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Newbie to Fossil (or any other version control system) here. Used a proprietary one earlier, but never set one up myself.

Currently, I am looking to set one up so that my friends and I can use it for a project.

I chose Fossil primarily because distributed seems to be the way to go, it seems lightweight and has an included bugtracker. But Git seems to be the favoured SCM for a lot of people. Is it worth the added complexity to favour Git+someBugTracker over Fossil? Are there any better alternatives? I will have to start from 0 on all.

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up vote 12 down vote accepted

Just some thoughts, not organized.

If your friends are already used to gitting, Git is a good and robust distributed SCM, with great hosting services available, like Github or Gitorious.

Though, Git concepts are not easy to comprehend. Fossil has similar concepts, but is probably easier to start with (no staging area, no concept of index, reverting changes since last commit with revert not reset or checkout, etc). There are not a plethora of subcommands with plethoras of options, help is concise and clear. If you are afraid that you might be lost choose fossil. Of course, this also means that with fossil you can't do as many things as with git (no rebasing for example, at least not for the moment).

For fossil, there are few hosting online services available. It is as easy as it is with Git to setup a server to run Fossil.

Also, with Fossil, the history of a project is stored in a single file, thus I find it really easy to backup all projects: put all repositories in the same folder, and make a single rsync task. However this makes incremental backups totally useless.

While with git, working on two branches on the same projects in different folders would mean have two copies of the entire project history and branches in two distinct .git/objects directories that may be redundant and huge, with Fossil the default working scheme is have to have one single repository, and one or more working directories connected to it. Maybe if disk usage is important this will matter.

Warning, Fossil bug tracker (ticket system in the jargon) and wiki are quite rudimentary (though, they work well).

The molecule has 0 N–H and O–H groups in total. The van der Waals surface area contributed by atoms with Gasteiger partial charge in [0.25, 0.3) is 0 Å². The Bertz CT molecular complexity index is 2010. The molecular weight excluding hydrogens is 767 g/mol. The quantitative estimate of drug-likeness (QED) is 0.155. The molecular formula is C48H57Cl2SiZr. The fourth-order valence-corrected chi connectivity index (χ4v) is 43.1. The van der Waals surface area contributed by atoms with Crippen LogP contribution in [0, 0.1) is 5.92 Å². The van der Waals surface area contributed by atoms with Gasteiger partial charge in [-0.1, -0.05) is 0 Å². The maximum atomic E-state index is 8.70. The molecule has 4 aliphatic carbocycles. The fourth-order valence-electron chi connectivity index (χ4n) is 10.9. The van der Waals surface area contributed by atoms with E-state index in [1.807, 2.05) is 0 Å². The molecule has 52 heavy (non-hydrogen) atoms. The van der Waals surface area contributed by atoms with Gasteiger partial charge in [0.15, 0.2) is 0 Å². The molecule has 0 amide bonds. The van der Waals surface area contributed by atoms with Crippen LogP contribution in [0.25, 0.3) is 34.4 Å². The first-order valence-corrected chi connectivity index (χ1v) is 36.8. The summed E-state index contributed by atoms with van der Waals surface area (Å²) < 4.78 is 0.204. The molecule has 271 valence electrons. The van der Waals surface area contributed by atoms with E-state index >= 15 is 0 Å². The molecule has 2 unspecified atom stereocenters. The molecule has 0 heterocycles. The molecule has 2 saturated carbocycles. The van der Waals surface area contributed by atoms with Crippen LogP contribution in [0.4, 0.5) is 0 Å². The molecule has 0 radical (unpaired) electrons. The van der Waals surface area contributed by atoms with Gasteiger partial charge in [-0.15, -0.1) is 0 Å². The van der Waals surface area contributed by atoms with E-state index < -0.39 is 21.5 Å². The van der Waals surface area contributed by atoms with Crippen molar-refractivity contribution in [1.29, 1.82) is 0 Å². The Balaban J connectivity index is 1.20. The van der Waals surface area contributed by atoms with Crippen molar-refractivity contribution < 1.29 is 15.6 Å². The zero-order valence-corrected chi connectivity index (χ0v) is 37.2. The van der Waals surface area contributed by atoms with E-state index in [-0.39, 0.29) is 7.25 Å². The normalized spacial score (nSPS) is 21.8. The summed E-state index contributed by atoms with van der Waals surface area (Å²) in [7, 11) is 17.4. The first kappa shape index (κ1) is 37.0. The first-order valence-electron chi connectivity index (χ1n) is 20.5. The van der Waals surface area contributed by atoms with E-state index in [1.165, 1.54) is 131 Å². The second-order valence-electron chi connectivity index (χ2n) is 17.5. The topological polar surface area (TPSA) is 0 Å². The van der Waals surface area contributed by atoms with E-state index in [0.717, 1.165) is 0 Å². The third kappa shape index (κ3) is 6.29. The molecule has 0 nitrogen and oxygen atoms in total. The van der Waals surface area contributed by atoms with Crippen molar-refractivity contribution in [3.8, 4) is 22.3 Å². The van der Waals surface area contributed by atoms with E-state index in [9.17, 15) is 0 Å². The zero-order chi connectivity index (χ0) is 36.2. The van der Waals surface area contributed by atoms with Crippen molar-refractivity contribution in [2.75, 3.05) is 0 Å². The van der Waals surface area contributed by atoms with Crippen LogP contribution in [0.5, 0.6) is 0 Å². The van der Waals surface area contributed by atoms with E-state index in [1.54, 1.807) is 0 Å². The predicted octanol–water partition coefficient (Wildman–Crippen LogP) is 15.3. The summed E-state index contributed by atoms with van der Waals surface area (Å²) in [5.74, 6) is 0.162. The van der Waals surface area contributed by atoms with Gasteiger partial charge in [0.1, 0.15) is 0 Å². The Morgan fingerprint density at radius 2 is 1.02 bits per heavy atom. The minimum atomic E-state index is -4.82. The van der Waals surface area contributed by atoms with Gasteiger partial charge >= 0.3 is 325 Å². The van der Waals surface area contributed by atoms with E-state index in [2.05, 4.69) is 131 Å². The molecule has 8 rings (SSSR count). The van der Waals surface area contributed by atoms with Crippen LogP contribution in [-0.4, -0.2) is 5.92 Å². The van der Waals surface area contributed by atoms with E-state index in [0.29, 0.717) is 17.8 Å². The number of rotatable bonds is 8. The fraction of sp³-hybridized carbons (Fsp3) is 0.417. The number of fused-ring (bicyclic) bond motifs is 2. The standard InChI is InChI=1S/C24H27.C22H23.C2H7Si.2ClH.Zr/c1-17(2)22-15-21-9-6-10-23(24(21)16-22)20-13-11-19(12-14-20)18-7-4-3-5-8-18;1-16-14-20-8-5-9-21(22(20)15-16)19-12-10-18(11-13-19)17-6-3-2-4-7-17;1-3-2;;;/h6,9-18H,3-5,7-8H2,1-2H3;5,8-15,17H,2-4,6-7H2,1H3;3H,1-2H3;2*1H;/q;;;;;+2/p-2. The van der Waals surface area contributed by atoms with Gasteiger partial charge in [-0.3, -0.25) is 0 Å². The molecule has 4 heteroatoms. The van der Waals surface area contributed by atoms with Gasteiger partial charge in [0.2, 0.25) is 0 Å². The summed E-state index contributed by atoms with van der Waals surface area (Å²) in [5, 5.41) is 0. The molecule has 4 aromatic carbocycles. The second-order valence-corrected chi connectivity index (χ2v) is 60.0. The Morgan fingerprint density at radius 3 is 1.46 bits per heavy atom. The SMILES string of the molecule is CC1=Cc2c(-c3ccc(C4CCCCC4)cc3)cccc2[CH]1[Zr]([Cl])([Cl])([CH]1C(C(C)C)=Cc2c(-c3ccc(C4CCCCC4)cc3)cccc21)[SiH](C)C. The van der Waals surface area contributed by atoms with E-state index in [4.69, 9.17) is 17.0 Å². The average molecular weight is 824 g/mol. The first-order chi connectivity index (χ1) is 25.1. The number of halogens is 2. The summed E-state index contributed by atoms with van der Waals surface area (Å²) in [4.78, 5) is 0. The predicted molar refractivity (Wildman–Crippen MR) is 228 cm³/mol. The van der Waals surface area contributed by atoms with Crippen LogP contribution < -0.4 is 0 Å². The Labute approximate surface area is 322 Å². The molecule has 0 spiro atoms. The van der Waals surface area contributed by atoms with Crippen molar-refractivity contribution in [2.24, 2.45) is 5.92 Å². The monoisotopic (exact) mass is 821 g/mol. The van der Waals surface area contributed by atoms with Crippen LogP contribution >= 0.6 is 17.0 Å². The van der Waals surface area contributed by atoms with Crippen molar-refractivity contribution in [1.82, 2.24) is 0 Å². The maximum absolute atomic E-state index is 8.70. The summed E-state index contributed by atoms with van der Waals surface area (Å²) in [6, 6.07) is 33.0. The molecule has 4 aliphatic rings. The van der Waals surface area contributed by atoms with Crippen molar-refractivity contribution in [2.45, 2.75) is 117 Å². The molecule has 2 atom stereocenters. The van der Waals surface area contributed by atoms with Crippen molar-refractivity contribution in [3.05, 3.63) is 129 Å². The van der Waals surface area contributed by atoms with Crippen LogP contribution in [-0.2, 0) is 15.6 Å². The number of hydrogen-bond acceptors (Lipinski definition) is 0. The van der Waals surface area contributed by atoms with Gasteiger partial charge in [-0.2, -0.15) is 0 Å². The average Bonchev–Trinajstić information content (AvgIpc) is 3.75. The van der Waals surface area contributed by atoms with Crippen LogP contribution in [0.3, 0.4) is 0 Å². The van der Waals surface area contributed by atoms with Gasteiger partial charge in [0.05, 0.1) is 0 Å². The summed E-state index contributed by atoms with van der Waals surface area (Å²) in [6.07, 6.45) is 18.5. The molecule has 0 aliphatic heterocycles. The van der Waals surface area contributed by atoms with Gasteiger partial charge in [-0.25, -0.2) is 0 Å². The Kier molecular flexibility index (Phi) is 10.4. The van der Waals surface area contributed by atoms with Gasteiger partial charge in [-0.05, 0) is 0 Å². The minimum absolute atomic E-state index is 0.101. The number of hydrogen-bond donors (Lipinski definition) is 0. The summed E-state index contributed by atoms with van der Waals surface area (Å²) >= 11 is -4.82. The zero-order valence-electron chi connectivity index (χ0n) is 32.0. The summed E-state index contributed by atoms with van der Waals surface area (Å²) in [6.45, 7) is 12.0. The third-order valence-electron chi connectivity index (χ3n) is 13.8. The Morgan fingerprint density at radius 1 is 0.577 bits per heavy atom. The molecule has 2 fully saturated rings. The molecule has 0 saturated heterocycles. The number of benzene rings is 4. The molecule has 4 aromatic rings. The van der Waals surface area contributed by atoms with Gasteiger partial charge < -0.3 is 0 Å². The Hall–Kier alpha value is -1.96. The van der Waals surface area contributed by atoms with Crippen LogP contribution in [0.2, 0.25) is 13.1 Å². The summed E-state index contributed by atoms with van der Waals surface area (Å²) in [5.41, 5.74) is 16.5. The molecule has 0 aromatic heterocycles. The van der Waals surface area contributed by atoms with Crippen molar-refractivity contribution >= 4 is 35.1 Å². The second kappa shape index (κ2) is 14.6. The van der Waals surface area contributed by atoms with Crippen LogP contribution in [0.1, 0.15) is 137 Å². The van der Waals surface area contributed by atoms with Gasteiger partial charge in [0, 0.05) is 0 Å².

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Git clones on the same partition will, by default, create hardlinks. So the only space you need is for the working tree – knittl Apr 5 '12 at 9:12
@Benoit, note that rsync-ing Fossil repos is a somewhat naive approach as it requires no write activity is done on that database file at the time of it being backed up. The only robust approach to do "online" backups is using sqlite3 dump ... and backing up dump files afterwards. And Git is not really that harder to back up: you just have to use Git itself to do this task. Moreover, if one needs a high-profile solution gitolite v3 implements master/slave replication on pushes. – kostix Jun 1 '12 at 10:03
@kostix: people like to do bitwise backups for several reasons. Although I don't see any legitimate reason to backup bitwise a fossil repository and not do an sqlite3 dump, some people will be reluctant to it. Also, fossil has replication, but won't replicate some data (typically the data that fossil scrub will remove). If that data is not needed to be backed up then just taking advantage of the replication should be sufficient to backup. – Benoit Jun 1 '12 at 15:09
You can use git bundle to create backups. Please refer to this question (and answer): stackoverflow.com/a/11163038/1047741 – shytikov Jul 11 '12 at 10:53
@bug: Two developers working on a single machine (e.g. a build server) who each want an independent checkout in their home directory. Checkins go to the repo.fossil file they have checked out from. Compare Git, where they have to push changes to each other even though they're on the same box. – Warren Young Sep 13 '13 at 2:51

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